Let me read a comment made by the general manager of the Birmingham City Transport undertaking, Mr. W. H. Smith, in a letter to me:
"I would, however, state that in it is estimated that at least 25 per cent. of our total staff on the Engineering and Traffic Divisions are from the Republic of Ireland."
That is apart from the number of people from the West Indies, who represent 90 per cent. of the immigrants employed by the undertaking. Almost 25 per cent. of the staff employed on the Birmingham City Transport undertaking are West Indians and 25 per cent, are Irish. Mr. Smith states in another letter:
"From the figures which have been supplied you will appreciate that if we had not had the opportunity of employing coloured immigrants our staff shortage would have been more severe and we should have been unable to maintain services, with a detrimental effect on the travelling public."
I also have figures here relating to the salvage department of Birmingham and other public works departments, but I shall not bother the House with them. [Interruption.] I can understand the hon. Gentleman not wanting the facts and figures.

The hon. Gentleman misheard me. I said, "Do let us have the ones from the salvage department".

In that case, I shall give them to the hon. Gentleman afterwards. I apologise for thinking that he was trying to suppress information. That puts him in a unique category in the Conservative Party. I had hoped that hon. Members opposite would obtain the information before they formed conclusions, but apparently the Conservative Party, or most of its members, with some honourable exceptions, prefers to get information which supports preconceived conclusions. That is not a good way of doing public business.

I have a letter from responsible people in the building industry which states that in civil engineering and building the position would be absolutely catastrophic if it were not for the Irish and immigrants generally employed in it. The letter requests me to ask the Government whether the industry and civil engineering were consulted before the Bill was drafted. Perhaps we might have an answer to that question. Who were consulted about the employment position?

I return to the theme with which I started. There is a tremendous housing problem in certain areas, particularly in Birmingham, areas mostly of houses which are in no way controlled. If any city is entitled to say it, we in Birmingham certainly are entitled to tell the Government that they have signally failed to help us over the years in our housing problem. They have aggravated the situation. If they wanted to remove a cause of real friction they would ginger up the Ministry of Housing and Local Government for the provision of housing, not simply for immigrants but for Birmingham people, too.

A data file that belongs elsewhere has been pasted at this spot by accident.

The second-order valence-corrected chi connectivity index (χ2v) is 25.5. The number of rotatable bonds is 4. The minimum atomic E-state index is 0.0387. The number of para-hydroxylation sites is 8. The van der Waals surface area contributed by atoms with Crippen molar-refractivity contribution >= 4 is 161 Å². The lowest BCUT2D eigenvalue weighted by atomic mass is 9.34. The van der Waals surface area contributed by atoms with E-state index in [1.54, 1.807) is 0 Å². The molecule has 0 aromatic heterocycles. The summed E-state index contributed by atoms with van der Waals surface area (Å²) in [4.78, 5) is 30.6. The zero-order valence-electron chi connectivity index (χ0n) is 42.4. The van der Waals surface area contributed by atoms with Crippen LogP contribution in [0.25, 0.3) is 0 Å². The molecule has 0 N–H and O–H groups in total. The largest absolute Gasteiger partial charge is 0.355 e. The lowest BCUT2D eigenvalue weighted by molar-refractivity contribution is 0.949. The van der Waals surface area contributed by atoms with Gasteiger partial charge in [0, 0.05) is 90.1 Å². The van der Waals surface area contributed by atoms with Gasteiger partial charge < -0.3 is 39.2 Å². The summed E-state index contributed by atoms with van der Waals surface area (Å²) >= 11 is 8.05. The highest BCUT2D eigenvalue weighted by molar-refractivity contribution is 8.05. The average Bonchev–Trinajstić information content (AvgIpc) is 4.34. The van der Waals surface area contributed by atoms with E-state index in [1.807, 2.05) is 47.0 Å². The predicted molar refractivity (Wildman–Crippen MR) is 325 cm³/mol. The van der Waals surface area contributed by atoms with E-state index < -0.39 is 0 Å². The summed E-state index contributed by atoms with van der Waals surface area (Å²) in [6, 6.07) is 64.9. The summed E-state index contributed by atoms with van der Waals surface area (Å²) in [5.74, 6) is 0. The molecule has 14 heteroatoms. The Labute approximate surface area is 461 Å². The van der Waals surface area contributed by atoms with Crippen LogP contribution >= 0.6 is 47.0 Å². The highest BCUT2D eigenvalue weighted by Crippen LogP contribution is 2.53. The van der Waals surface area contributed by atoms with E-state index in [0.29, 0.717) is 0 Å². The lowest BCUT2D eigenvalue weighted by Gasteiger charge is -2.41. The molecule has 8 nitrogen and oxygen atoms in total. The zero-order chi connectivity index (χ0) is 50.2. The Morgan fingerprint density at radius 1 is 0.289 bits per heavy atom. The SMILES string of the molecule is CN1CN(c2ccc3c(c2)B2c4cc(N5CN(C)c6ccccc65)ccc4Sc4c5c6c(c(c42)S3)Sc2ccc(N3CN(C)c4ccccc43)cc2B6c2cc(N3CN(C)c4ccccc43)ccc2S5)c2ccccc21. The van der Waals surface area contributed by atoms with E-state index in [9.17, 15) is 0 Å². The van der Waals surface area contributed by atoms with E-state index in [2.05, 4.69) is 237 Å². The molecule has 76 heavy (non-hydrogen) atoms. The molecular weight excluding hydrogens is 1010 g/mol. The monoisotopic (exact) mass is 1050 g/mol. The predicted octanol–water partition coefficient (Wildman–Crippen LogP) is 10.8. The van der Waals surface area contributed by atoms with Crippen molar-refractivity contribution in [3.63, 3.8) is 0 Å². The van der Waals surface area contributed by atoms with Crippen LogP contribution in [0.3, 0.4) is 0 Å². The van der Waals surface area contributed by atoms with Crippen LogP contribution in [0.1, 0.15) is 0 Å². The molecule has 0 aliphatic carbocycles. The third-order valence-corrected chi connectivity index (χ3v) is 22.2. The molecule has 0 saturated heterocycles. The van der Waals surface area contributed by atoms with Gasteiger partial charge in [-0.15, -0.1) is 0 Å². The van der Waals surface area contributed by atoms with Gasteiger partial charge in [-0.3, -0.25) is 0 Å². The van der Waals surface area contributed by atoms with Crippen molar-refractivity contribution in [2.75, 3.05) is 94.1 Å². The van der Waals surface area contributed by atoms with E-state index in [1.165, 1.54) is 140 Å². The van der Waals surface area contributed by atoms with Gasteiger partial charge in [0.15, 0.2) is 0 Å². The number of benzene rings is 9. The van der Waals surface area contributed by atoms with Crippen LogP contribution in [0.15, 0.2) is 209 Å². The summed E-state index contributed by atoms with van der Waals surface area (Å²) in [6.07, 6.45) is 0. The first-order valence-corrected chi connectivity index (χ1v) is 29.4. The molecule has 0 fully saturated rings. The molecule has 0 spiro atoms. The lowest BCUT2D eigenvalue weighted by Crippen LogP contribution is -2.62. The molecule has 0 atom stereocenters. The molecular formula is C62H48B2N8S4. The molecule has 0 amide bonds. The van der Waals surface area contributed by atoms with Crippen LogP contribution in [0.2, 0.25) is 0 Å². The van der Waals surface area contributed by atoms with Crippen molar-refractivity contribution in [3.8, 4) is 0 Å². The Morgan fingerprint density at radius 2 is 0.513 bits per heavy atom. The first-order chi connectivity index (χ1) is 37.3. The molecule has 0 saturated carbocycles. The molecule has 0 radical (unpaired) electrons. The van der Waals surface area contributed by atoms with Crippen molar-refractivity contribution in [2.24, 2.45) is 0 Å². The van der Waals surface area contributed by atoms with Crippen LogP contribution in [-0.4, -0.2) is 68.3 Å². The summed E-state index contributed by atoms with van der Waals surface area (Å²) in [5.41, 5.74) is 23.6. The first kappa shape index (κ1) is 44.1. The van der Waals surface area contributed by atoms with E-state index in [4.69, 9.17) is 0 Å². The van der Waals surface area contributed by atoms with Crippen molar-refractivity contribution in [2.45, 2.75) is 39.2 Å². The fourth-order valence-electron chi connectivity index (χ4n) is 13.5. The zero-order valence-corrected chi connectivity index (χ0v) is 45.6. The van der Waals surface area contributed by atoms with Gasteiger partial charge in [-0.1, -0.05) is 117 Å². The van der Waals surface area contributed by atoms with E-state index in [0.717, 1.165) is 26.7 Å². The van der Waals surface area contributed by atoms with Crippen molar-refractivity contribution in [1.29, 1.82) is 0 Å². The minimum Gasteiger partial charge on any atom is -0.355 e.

When one meets constituents and argues with them, one finds time and time again that they do not object to people coming because of their colour. Their objection is that the immigrants have preference in getting houses, which, of course, is not the case. Most of the immigrants buy the houses. The problem of bad landlordism, too, applies just as much to immigrants as to the native British population. The housing problem and the general social conditions as a whole can only be solved by constant dedication on the part of the Government to these problems and by the provision of amenities and finance to provide, for example, new towns.

I have had to face this issue in Small Heath, All Saints and other places, as other hon. Members from Birmingham have done. It may be that there is some electoral advantage in the position that the Government have adopted. In a Christian country, however, it is not the job of political leadership to decide its first priority on the basis of electoral advantage. The only decent basis for decisions by the Government is that of ethics and morality.

The question that was asked 2,000 years ago, which has been ignored on the benches opposite, is as relevant in this context today as when it was asked—"Am I my brother's keeper?" I am delighted that the benches on this side of the House leave no doubt about their affirmative answer to that question. I despair that so many hon. Members opposite tend to ignore the answer to such a basic question.

7.42 p.m.

I regret that I am not able to follow the hon. Member for Birmingham, Small Heath (Mr. D. Howell) through the byways of Birmingham, but perhaps I may congratulate him on making what can fairly be described as two major speeches within twenty-four hours.